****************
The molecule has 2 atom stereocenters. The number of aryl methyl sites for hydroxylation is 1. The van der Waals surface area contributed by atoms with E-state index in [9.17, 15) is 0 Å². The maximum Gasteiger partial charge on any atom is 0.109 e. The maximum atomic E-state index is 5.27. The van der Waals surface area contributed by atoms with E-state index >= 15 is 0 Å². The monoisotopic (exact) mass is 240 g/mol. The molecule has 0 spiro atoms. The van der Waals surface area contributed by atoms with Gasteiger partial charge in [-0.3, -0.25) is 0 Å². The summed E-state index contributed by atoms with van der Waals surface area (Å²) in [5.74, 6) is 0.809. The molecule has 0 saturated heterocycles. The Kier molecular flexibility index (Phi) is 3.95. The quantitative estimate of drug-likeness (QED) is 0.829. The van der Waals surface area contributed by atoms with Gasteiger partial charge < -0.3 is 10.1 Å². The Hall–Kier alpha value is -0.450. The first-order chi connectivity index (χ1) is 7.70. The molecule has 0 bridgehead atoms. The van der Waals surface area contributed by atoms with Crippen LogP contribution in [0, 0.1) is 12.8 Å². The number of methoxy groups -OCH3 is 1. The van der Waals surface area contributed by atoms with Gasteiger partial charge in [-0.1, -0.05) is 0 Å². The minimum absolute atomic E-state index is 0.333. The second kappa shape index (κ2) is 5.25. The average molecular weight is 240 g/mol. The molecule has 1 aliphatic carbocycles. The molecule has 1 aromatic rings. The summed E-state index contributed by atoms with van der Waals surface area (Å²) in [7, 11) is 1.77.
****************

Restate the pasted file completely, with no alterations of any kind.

The molecule has 2 atom stereocenters. The number of aryl methyl sites for hydroxylation is 1. The van der Waals surface area contributed by atoms with E-state index in [9.17, 15) is 0 Å². The maximum Gasteiger partial charge on any atom is 0.109 e. The maximum atomic E-state index is 5.27. The van der Waals surface area contributed by atoms with E-state index >= 15 is 0 Å². The monoisotopic (exact) mass is 240 g/mol. The molecule has 0 spiro atoms. The van der Waals surface area contributed by atoms with Gasteiger partial charge in [-0.3, -0.25) is 0 Å². The summed E-state index contributed by atoms with van der Waals surface area (Å²) in [5.74, 6) is 0.809. The molecule has 0 saturated heterocycles. The Kier molecular flexibility index (Phi) is 3.95. The quantitative estimate of drug-likeness (QED) is 0.829. The van der Waals surface area contributed by atoms with Gasteiger partial charge < -0.3 is 10.1 Å². The Hall–Kier alpha value is -0.450. The first-order chi connectivity index (χ1) is 7.70. The molecule has 0 bridgehead atoms. The van der Waals surface area contributed by atoms with Crippen LogP contribution in [0, 0.1) is 12.8 Å². The number of methoxy groups -OCH3 is 1. The van der Waals surface area contributed by atoms with Gasteiger partial charge in [-0.1, -0.05) is 0 Å². The minimum absolute atomic E-state index is 0.333. The second kappa shape index (κ2) is 5.25. The average molecular weight is 240 g/mol. The molecule has 1 aliphatic carbocycles. The molecule has 1 aromatic rings. The summed E-state index contributed by atoms with van der Waals surface area (Å²) in [7, 11) is 1.77.